Nick Fetty | April 4, 2016
This week’s On The Radio segment looks at a recent article by a University of Iowa professor about methods for removing the use of chlorine in the drinking water disinfection process.
Transcript: UIowa’s Schnoor looks at ways to remove chlorine in water treatment
As the water contamination crisis continues in Flint, Michigan, a University of Iowa researcher is looking for ways to prevent a similar crisis in Iowa.
This is the Iowa Environmental Focus.
In a February perspective in the journal Science, UI Professor of Civil & Environmental Engineering Jerry Schnoor and researchers in the U.S. and western Europe offered their insights into the best ways to reduce tap water contaminants from public infrastructure. Among their preliminary findings is that residual disinfectants like chlorine may not be necessary if standards are in place.
Schnoor: “Chlorine, chlorine-oxide, and chloramines are strong oxidants used to maintain a disinfectant residual in water distribution pipes for safe drinking water. Changing from one form of chlorine to another at the water treatment plant can cause leaching of lead from old pipes, sauder, or faucets. That’s what happened some years ago to Washington D.C. when children were exposed to lead in their drinking water. In Europe, certain countries like the Netherlands have shown that a chlorine residual is not necessary, provided enough steps are taken to ensure advanced treatment of the water, replacement of the pipes periodically, and a clean distribution system.”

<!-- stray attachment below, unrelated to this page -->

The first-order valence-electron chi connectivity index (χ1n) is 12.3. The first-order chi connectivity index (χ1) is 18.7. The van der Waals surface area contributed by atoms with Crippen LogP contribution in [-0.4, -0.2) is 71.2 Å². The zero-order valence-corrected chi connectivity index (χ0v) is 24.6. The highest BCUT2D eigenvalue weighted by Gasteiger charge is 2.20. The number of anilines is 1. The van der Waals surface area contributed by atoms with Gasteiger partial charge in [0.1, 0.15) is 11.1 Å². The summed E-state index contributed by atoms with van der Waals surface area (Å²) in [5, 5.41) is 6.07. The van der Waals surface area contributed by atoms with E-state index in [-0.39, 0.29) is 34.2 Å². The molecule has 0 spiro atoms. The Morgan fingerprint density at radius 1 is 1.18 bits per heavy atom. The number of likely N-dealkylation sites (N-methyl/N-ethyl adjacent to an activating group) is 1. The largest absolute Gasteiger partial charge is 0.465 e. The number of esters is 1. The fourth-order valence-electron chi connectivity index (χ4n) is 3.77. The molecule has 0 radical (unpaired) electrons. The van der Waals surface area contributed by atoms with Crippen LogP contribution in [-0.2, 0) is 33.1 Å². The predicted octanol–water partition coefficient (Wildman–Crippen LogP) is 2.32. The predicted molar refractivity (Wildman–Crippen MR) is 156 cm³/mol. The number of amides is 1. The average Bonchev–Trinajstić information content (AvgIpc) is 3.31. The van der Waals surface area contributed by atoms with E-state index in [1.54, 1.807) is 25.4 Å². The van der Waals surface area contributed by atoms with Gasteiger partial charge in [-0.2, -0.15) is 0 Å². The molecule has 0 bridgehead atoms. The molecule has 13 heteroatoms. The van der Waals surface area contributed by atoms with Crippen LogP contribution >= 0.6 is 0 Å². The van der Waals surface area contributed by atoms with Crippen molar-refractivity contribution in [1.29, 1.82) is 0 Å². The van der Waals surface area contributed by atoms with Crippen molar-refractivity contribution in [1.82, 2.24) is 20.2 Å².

CGRER co-director Schnoor found that municipalities can deliver drinking water without disinfectants like chlorine as long as the water sources are protected and the water systems are adequately maintained. Replacing pipes at appropriate times has also decreased the need for residual disinfectants.
For more information about Schnoor’s research, visit IowaEnvironmentalFocus.org.
From the UI Center for Global & Regional Environmental Research, I’m Betsy Stone.